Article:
Oh the 70's, when you called your woman "Mama" as in "Hey foxy mama" or "That mama is a stone cold fox" or any other variation on that phrase like "Loni Anderson is one foxy mama". "Mama" has a nice jazz/R&B feel that allows singer Bobby Kimball to really do his thang. Session playing on all those Steely Dan records really paid off here for these guys. I also will give props to the rhythm section of drummer Jeff Porcaro and bassist David Hungate, whose work here pops and grooves well. As Pearl Jam says, heyfoxymophandlemamathatsme.
7. White Sister
Oh the 70's, when you had to disguise your drug songs. At least I take this for a drug song, I never researched it or anything. Just knowing some of the band member's reputation for being in love with a certain white powder along with lyrics like "Do you love me / White Sister / Do you love me when I play your game" or later "When I call your name". Cooocaainnne! A sort of self loathing love fest for the "White Sister"...hmm...sounds like addiction to me. One of my favorite Toto tracks, another fast paced rocker that let's Lukather really fly. When I saw them live this was the set closer, total awesomeness.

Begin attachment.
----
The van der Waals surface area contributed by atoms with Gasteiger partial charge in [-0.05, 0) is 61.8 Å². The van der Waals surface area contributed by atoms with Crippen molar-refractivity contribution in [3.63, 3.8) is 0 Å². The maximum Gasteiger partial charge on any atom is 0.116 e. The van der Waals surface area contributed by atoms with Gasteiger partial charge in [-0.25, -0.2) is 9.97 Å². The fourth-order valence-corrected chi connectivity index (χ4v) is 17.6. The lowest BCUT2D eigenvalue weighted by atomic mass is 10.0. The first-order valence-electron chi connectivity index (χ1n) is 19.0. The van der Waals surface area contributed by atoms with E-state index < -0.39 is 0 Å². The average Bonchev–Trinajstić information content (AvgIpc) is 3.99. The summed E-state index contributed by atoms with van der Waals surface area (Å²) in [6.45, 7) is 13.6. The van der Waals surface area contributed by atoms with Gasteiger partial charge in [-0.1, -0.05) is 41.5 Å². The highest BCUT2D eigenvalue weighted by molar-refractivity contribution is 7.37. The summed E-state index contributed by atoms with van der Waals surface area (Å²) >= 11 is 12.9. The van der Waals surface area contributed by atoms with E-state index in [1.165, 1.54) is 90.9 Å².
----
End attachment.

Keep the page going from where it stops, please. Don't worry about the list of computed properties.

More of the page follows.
One of the nicest of the Toto ballads and one sung by Bobby Kimball no less, I liked that it was just voice with keyboards and about 90 seconds long. Like a lot of secret loves, it feels incomplete. Easy to relate to as a teenager.
And that was Hydra, Toto's second album. It went Gold which was considered a disappointment after their Platinum debut. Their career would continue a downward slide on the third record until Toto IV turned it all around. Back in the day I would play all of the Toto records a lot, this one of course was for that progressive rock Toto mood when I wanted to hear a lot of their solos. Now that some time has passed, I can even enjoy the songs I used to skip a little more than I did then which is nice. Think I'll put on some Hydra while I wash the dishes now. Because that's something all us boys would do now.